- It’s important to remember pitch side asks the questions but a whole team in the background say press that point or move on, so understand they are only doing their job and that’s why the abuse is absolutely uncalled for. We should criticise the BBC team not the individual.
- Ultimately, the BBC, and ITV, need to do better, they need to ask better questions. There was a golden opportunity to generate something informative, insightful and peek behind the eyes of a struggling team.
- Instead we’ve now got a 1:30 clip of Owen Farrell being asked the same question over and over, him reacting badly, Sonja McLaughlin getting a ton of abuse and nothing of worth, nothing to discuss about the game.
- But hey the BBC social media account is up in clicks, the interview is the main point of discussion for many people and there is a huge fire to fight. Sonja, and other TV pundits deserve better protection, both online and from their employers putting them in those positions.
- We, the viewer, deserve a better product. That may not sit well with many journos but there is a lot of outrage because people are unhappy about it. Regardless of how they aired that view, respectfully or wrongly, read the room. Perhaps they weren’t the greatest questions.
- You can both be disgusted with the abuse someone like Sonja has received and still think yesterday wasn’t a great example of a post match. For me Sonja is an excellent journalist, I just didn't think yesterday was the right tone and questions. C'est la vie.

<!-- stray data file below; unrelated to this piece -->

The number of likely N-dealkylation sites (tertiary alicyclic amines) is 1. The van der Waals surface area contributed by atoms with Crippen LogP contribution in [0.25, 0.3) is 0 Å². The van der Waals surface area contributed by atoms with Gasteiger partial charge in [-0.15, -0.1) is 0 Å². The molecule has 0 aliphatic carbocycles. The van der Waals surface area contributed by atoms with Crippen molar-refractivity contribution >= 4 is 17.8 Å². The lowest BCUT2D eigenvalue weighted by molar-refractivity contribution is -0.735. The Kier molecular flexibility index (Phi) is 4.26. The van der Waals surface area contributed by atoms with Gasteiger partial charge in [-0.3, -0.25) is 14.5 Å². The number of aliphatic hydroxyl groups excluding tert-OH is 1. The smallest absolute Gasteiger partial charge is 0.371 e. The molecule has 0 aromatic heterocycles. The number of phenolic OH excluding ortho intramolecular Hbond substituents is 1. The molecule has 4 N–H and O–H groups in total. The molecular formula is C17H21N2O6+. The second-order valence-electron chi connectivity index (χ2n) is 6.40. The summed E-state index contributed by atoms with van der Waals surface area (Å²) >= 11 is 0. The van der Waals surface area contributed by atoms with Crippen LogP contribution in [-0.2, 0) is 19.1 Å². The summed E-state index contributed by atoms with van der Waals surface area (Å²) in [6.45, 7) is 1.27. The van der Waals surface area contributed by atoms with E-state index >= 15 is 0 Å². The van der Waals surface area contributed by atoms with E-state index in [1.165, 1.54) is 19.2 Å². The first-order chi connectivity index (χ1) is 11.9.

- Fans need to be able to criticise and say what they want the BBC need to look at what they produce and ask does it actually add anything to the game because outside of the broadcast what does it actually contribute?
Update: The BBC website has published a report about support for Sonja McLaughlan from the BBC and others. It's a 100%, back-her-to-the-hilt, wagon-circling piece - essential a glorified press release - that provides readers new to the story with very little context.
Further Update: As often, that modern Montaigne, Bruce Lawson, puts it well:
It’s not fair that Sonja received all that abuse, but before condemning it out of hand, the BBC, her employer, might want to have a look at themselves. What an earth were they doing furnishing her with a series of idiotic and provocative questions?